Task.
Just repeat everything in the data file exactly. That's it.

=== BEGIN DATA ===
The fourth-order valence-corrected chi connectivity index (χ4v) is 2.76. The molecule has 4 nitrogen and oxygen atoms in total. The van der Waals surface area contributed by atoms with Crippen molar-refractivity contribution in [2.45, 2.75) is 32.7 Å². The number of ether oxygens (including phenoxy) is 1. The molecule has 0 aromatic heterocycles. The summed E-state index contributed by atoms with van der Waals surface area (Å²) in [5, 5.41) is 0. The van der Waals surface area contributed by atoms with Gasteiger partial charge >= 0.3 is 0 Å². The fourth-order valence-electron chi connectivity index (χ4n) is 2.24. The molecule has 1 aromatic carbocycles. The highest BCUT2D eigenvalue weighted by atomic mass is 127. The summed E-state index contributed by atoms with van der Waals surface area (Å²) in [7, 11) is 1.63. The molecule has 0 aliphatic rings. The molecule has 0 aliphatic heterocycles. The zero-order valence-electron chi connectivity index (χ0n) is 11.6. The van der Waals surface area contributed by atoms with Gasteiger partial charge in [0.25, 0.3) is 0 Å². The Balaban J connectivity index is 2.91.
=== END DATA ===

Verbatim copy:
The fourth-order valence-corrected chi connectivity index (χ4v) is 2.76. The molecule has 4 nitrogen and oxygen atoms in total. The van der Waals surface area contributed by atoms with Crippen molar-refractivity contribution in [2.45, 2.75) is 32.7 Å². The number of ether oxygens (including phenoxy) is 1. The molecule has 0 aromatic heterocycles. The summed E-state index contributed by atoms with van der Waals surface area (Å²) in [5, 5.41) is 0. The van der Waals surface area contributed by atoms with Gasteiger partial charge >= 0.3 is 0 Å². The fourth-order valence-electron chi connectivity index (χ4n) is 2.24. The molecule has 1 aromatic carbocycles. The highest BCUT2D eigenvalue weighted by atomic mass is 127. The summed E-state index contributed by atoms with van der Waals surface area (Å²) in [7, 11) is 1.63. The molecule has 0 aliphatic rings. The molecule has 0 aliphatic heterocycles. The zero-order valence-electron chi connectivity index (χ0n) is 11.6. The van der Waals surface area contributed by atoms with Gasteiger partial charge in [0.25, 0.3) is 0 Å². The Balaban J connectivity index is 2.91.